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Who Narrates The Law & Order: SVU Opening Credits?

"Law & Order" is well-known for many things beyond the famous "dun-dun" noise in each episode. It was the longest running police procedural show until its spin-off, "Law & Order: SVU" took the spot (via Hollywood Reporter), and most people are familiar with the voice that narrates each episode, beginning with "Law & Order" and extending to the "Law & Order" spin-offs "Trial by Jury," "Criminal Intent," and "SVU," and it's now is part of the latest show, "Law & Order: Organized Crime."

The opening scene narration for "Law & Order" wasn't even part of the pilot episode, even though the actor who would go on to be the narrator was in the episode, playing a detective in a very small role alongside Michael Moriarty, Richard Brooks, and William H. Macy (via Backstage Magazine). The introduction that begins with "In the criminal justice system..." quickly became synonymous with the franchise from every episode onwards, with slight changes to the wording for each different spin-off. So who exactly is this mystery voice? 

Steve Zirnkilton helped Dick Wolf buy a house and got the job

Steve Zirnkilton is the man behind the voice of "Law & Order," and his foray into becoming the narrator was a little luck and a lot of determination. Zirnkilton shared with Backstage Magazine how he ended up first crossing paths with Dick Wolf, explaining how Wolf was looking to buy a house in the state of Maine, and at the time, Zirnkilton was working in real estate.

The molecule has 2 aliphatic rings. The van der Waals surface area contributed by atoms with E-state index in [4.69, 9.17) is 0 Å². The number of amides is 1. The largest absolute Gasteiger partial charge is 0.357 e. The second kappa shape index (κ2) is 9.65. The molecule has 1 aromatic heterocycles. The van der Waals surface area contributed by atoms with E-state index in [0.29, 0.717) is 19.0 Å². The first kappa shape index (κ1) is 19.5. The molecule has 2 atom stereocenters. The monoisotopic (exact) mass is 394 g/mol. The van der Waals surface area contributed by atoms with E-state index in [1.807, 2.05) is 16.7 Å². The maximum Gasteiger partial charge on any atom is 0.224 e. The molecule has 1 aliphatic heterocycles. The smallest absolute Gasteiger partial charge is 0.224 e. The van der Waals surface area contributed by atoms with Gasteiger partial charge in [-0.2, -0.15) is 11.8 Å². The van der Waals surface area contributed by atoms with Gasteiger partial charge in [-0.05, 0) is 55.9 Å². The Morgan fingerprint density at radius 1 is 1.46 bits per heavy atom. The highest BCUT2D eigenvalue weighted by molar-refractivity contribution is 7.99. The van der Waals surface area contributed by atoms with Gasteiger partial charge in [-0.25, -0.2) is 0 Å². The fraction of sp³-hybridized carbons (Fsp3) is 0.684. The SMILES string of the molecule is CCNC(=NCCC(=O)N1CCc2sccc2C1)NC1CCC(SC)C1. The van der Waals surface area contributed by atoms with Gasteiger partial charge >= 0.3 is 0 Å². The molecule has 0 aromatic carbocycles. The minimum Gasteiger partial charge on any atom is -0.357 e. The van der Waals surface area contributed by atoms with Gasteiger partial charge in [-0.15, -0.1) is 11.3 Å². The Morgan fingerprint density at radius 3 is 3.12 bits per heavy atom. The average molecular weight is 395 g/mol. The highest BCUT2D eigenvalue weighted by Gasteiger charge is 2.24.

Zirnkilton went on to become Wolf's buyer's representative, and "when the transaction was complete [Wolf] said, 'What do I owe you?' I immediately passed him a cassette tape which was my [voice over] demo." Intercepting a writer and producer when they're buying a house just so you can pass them your resume is about as determined as a person can get. Months later, Wolf's secretary called, and Zirnkilton's working relationship with Wolf began.

About a year after Zirnkilton had his small role in the "Law & Order" pilot, he received a call from Wolf's secretary telling him to meet Wolf at the recording studio and that he wanted him to read something. "And that was the opening," Zirnkilton said. "I had no idea if the show would have any legs, but happily it hung around for a while" (via Backstage Magazine). Zirnkilton has refused to discuss how much he makes with his role as the narrator, but given that he's been the famous voice for the franchise for over 30 years, he's likely done quite well for himself.